And a few unique hinge pieces, custom rubber bits and the appropriate electrics is all that’s in play. That said, retractable tops will be a nightmare if a greenhorn with a wrench and a shop manual gets their hands on it. As time goes by, the rubber bits are my biggest concern. Unlike most droptops, I suspect the G6’s folding hard top has a fair bit of unique molded rubber that will be tough to find. But this won’t be a problem if Steele Rubber Products stays in business for the next 30 years. If they go away, start crying: I know I will.

But go for it, life’s too short to drive nothing but a Lincoln Town Car.  Compared the out-of-warranty repair costs of a VW and the stunning crappiness of Chrysler, the Pontiac G6 is a smart move. If any vehicle shall be blessed with an overabundance of replacement bits and service expertise, it will be a GM product. But that’s discounting the G6’s unique folding roof.

Whatever.  Just do it, but much like your Town Cars dirty engine, be proactive about cleaning the hardtop’s moving parts.  Get the dirt out of the rubber and finish them off with a touch of silicone spray lubricant. Clean and lubricate the hinges, conservatively. Overdoing it might let more dirt and grime build up. Buy the GM factory service manual, read the specifics about the folding top and learn how the experts tune and tweak these things as the ravages of time do their duty.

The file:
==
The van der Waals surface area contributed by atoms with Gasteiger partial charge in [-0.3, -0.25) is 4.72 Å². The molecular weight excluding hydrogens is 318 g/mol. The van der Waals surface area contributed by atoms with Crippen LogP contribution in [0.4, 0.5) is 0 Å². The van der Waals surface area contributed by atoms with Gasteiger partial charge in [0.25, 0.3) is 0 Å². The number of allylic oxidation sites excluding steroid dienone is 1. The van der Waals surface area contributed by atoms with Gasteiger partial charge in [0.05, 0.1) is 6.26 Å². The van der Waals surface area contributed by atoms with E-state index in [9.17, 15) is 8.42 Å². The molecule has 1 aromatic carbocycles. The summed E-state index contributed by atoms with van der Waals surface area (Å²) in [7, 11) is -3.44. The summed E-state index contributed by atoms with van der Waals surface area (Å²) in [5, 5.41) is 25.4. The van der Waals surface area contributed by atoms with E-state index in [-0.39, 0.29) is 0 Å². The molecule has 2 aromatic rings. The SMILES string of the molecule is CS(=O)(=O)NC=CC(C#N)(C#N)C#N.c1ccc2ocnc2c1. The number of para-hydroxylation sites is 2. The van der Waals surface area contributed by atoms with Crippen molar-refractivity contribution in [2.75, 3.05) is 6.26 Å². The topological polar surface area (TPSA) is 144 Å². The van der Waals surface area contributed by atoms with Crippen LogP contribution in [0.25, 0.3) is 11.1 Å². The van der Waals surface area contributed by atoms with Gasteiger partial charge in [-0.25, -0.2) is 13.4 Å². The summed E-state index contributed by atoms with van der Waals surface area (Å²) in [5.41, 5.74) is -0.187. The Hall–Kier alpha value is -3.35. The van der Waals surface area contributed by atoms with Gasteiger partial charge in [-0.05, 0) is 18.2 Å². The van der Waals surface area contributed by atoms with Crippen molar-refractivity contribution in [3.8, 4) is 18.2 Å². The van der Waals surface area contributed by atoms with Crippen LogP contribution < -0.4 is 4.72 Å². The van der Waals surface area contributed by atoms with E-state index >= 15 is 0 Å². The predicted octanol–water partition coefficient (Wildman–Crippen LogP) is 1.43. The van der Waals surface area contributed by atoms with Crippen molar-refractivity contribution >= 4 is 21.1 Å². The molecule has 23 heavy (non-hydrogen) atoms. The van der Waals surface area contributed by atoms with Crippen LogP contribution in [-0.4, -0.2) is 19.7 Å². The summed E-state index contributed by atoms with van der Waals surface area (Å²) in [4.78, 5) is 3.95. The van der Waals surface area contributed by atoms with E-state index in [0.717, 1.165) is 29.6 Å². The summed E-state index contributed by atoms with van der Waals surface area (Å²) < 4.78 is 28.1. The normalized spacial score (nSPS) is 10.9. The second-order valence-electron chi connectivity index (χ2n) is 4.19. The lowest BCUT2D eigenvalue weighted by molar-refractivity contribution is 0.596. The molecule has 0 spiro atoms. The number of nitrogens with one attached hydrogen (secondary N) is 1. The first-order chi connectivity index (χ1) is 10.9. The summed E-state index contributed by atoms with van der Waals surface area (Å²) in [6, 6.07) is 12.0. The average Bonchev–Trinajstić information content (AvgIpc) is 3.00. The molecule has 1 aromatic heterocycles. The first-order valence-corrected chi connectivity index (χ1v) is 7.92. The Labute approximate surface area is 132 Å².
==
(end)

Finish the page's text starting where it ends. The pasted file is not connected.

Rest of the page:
And if you get into a significant accident, don’t get too attached: I suspect any insurance company will total a depreciated G6 with a jammed roof.  This ain’t a valuable Mercedes SL, as you well know.

Good luck, the Town Car and the G6 will be a fun Detroit pairing.

Send your queries to sajeev@ttac.com. Spare no details and ask for a speedy resolution if you’re in a hurry.

The post Piston Slap: A Panther Lover is a Folding Hardtop Lover appeared first on The Truth About Cars.